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December 1997

Volume 47, 1997

FEATURES

Freedom and the Car

Self-Directedness Is Intrinsic to Automobility

DECEMBER 01, 1997 by LOREN LOMASKY

Paparazzi and Public Property

The Notion of "Public Property" Muddies People's Basic Rights

DECEMBER 01, 1997 by TIBOR R. MACHAN

Where Does Law Come From?

Law Does Not Depend on a Central Coercive Authority

DECEMBER 01, 1997 by BRUCE BENSON

Law and governance are natural institutions that arise out of people's interest in prospering through production, the division of labor, and trade. They do not depend on a central coercive authority for their genesis.

The Efficiency of Natural Rights

Natural Rights Are Both Problem-Solving Devices and Moral Principles

DECEMBER 01, 1997 by WENDY MCELROY

The Future of the Union Movement: Clues From the UPS Strike

Competition and Entrepreneurship, Not Unions, Are the Source of Lasting Prosperity for Workers and Investors Alike

DECEMBER 01, 1997 by CHARLES W. BAIRD

What's So Bad about Big Government Anyway?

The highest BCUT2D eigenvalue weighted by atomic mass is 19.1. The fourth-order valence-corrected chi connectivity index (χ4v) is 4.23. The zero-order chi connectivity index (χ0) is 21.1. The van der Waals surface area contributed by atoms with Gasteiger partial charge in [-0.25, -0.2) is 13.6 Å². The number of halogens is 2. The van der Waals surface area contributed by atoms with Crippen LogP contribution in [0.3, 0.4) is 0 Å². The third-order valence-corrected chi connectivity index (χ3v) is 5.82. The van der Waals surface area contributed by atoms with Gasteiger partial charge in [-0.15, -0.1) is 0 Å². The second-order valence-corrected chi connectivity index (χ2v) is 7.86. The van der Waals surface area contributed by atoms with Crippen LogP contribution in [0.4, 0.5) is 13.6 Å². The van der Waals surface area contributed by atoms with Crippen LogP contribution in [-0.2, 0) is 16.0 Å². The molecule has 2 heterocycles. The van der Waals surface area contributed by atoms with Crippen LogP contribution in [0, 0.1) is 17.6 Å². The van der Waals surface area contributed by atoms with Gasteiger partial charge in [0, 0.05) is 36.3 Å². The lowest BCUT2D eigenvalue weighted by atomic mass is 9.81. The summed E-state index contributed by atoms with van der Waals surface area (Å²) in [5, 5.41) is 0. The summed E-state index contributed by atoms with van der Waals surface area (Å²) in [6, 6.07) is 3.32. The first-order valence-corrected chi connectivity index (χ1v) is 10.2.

Besides the coercion and social harm.

DECEMBER 01, 1997 by GEORGE C. LEEF

Or Else . . .

Examples of Officially Sanctioned Extortion Surround Us

DECEMBER 01, 1997 by RUSSELL MADDEN

Will Retirement Become a Personal Responsibility?

Social Security Must Ultimately Be Privatized

DECEMBER 01, 1997 by LAWRENCE W. REED

Kill Big Business's Bank

Taxpayers Provide the Cash, Exporters Collect the Profit

DECEMBER 01, 1997 by DOUG BANDOW

Best Textbooks for a Free-Market University

Free-Market Economics Is Back in the College Classroom

DECEMBER 01, 1997 by MARK SKOUSEN
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April 2014

Around the world, people are struggling to throw off authoritarianism, with deeply mixed results. From Egypt to Venezuela, determined people build networks to overthrow their regimes, but as yet we have not learned to live without Leviathan. In this issue, Michael Malice and Gary Dudney discuss their glimpses inside totalitarian regimes, while Sarah Skwire and Michael Nolan look at how totalitarian regimes grind down the individual--and how individuals fight back. Plus, Jeffrey Tucker identifies a strain in libertarianism that, left unchecked, could reduce even our vibrant movement to something that is analogous to the grim aesthetic of architectural brutalism. The struggle for our lives and freedom is a struggle for beauty; it begins inside each of us.
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